Conversely, Tibouren is a variety, as is perhaps Cinsault, that I believe is capable of producing a particularly haunting and elegant wine in a relatively warm climate. It appears, as does Cinsault, to be relatively drought tolerant as well. Maybe equally germane is the fact that the wine world is getting smaller and consumers everywhere have the new opportunity to try wines made from exotic grapes they’ve never seen before. Yes, there has been a great consolidation of large and mid-size producers and wine distributors and wine shelves and lists are crowded with familiar faces, but I suspect that has created a counter-demand for the less common styles, for the heterodox. At the end of the day, there is always a place for wines of unique personality and distinction.
I’m growing Tibouren at my own Popelouchum vineyard in San Juan Bautista as well, just a modest plantation of a little over an acre but at the same time I’m doing something utterly unique with the variety. I’ve harvested several thousand seeds from self-crossed Tibouren to see if I might not come up with an interesting variant that may well be better to our growing conditions than its parent. At the same time, I’m toying with the hypothesis that genetic variants of a given variety, even if they are in some sense “inferior” to their parent, may enable one to potentially create additional nuance and complexity in a field blend.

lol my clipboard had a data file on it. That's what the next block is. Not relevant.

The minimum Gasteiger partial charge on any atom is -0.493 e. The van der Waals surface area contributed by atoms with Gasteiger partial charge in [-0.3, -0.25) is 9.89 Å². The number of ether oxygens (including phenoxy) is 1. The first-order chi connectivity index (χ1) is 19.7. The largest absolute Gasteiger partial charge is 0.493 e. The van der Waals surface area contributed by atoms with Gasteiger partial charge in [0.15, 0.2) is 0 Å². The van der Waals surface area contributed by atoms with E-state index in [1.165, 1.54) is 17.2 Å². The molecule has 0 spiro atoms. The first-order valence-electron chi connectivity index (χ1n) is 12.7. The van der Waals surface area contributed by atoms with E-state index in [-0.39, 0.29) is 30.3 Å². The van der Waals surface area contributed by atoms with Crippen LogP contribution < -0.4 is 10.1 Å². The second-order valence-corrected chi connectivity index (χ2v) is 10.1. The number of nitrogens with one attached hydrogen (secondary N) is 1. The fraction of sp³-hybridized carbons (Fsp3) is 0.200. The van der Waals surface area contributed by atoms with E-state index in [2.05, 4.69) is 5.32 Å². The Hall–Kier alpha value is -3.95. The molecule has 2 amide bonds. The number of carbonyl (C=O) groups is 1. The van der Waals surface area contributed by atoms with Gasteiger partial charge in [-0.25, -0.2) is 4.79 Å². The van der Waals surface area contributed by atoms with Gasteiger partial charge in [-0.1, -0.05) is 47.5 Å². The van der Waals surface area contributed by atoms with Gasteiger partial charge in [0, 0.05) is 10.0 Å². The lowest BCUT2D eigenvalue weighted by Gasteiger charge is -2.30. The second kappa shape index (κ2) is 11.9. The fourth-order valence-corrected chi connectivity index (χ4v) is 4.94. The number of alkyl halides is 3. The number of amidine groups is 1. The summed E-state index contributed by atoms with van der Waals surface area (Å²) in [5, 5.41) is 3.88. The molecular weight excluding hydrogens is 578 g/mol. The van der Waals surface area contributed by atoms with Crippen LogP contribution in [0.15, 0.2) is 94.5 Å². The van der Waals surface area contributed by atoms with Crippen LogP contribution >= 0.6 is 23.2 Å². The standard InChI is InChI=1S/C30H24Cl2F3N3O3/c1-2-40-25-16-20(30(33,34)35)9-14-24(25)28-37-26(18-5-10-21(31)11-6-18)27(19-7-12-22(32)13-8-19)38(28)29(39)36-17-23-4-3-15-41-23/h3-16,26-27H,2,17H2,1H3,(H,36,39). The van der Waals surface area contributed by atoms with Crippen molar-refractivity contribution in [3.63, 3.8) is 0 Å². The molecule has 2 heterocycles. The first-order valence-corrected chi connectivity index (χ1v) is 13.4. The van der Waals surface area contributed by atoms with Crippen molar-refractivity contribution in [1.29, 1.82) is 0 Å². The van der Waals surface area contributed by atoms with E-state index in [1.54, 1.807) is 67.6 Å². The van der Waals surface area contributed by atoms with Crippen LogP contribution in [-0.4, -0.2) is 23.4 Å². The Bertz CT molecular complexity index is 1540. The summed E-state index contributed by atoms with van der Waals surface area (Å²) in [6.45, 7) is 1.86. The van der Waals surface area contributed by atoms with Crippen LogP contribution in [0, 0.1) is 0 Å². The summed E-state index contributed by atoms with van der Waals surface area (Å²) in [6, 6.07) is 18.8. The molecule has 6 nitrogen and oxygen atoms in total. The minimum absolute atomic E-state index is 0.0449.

The “best” clone of a given variety might well be a composite of many biotypes or variants of that variety. The notion of a heterogeneous planting, which flies in the face of conventional viticulture with its emphasis on uniformity, may afford a unique opportunity for the observation and selection of unique individuals with particularly useful traits – drought or heat tolerance, superior (or complementary) taste profile. But, most significantly, it allows one the opportunity to observe and learn and ultimately select for the future, as not all viticultural knowledge is vouchsafed upon cursory inspection.
It is my hope that Popelouchum can serve as a laboratory for The Language of Yes, exploring not just new varieties (or heterogeneous combinations thereof), but the implementation of new and progressive grape growing and wine-making methodologies – from the use of biochar and inoculated cover-crops (as a means of enhancing the biotic potential of soils) to experimentation with the air-drying of grapes to lignify stems, thus allowing for superior structure in the wine and improved fermentation kinetics.
At Popelouchum, we are in the process of creating/discovering entirely new and unique varieties through the somewhat tedious but time-tested conventional grape breeding process, grapes bred not to solve a particular winemaking or viticultural problem, but rather in the hopes of discovering something strange, new and beautiful. It is my hope that at least one of these varieties might find a home in The Language of Yes. (How could anyone say “no?”)